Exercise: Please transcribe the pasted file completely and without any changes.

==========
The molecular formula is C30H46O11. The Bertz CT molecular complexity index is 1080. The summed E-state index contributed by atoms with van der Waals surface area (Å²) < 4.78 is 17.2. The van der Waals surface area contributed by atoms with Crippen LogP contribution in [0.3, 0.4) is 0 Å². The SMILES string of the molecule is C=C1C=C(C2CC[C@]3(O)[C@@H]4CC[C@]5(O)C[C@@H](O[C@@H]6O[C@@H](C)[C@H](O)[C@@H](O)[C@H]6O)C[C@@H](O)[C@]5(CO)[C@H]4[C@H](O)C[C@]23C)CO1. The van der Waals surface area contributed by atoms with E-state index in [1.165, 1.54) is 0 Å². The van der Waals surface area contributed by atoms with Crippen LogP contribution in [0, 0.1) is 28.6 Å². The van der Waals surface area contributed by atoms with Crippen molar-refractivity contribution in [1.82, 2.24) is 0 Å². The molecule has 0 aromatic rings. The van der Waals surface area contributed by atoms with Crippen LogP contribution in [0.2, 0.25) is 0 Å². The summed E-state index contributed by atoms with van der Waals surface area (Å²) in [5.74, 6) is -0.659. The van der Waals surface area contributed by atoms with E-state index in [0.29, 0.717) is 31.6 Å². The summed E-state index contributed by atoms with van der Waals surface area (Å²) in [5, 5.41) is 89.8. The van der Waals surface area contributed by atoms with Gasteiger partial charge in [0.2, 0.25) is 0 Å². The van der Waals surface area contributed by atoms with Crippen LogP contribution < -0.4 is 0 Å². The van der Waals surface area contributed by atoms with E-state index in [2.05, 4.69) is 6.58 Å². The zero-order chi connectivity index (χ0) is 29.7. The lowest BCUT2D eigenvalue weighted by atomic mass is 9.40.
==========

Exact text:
The molecular formula is C30H46O11. The Bertz CT molecular complexity index is 1080. The summed E-state index contributed by atoms with van der Waals surface area (Å²) < 4.78 is 17.2. The van der Waals surface area contributed by atoms with Crippen LogP contribution in [0.3, 0.4) is 0 Å². The SMILES string of the molecule is C=C1C=C(C2CC[C@]3(O)[C@@H]4CC[C@]5(O)C[C@@H](O[C@@H]6O[C@@H](C)[C@H](O)[C@@H](O)[C@H]6O)C[C@@H](O)[C@]5(CO)[C@H]4[C@H](O)C[C@]23C)CO1. The van der Waals surface area contributed by atoms with E-state index in [1.165, 1.54) is 0 Å². The van der Waals surface area contributed by atoms with Crippen LogP contribution in [0, 0.1) is 28.6 Å². The van der Waals surface area contributed by atoms with Crippen molar-refractivity contribution in [1.82, 2.24) is 0 Å². The molecule has 0 aromatic rings. The van der Waals surface area contributed by atoms with Crippen LogP contribution in [0.2, 0.25) is 0 Å². The summed E-state index contributed by atoms with van der Waals surface area (Å²) in [5.74, 6) is -0.659. The van der Waals surface area contributed by atoms with E-state index in [0.29, 0.717) is 31.6 Å². The summed E-state index contributed by atoms with van der Waals surface area (Å²) in [5, 5.41) is 89.8. The van der Waals surface area contributed by atoms with Gasteiger partial charge in [0.2, 0.25) is 0 Å². The van der Waals surface area contributed by atoms with Crippen LogP contribution < -0.4 is 0 Å². The van der Waals surface area contributed by atoms with E-state index in [2.05, 4.69) is 6.58 Å². The zero-order chi connectivity index (χ0) is 29.7. The lowest BCUT2D eigenvalue weighted by atomic mass is 9.40.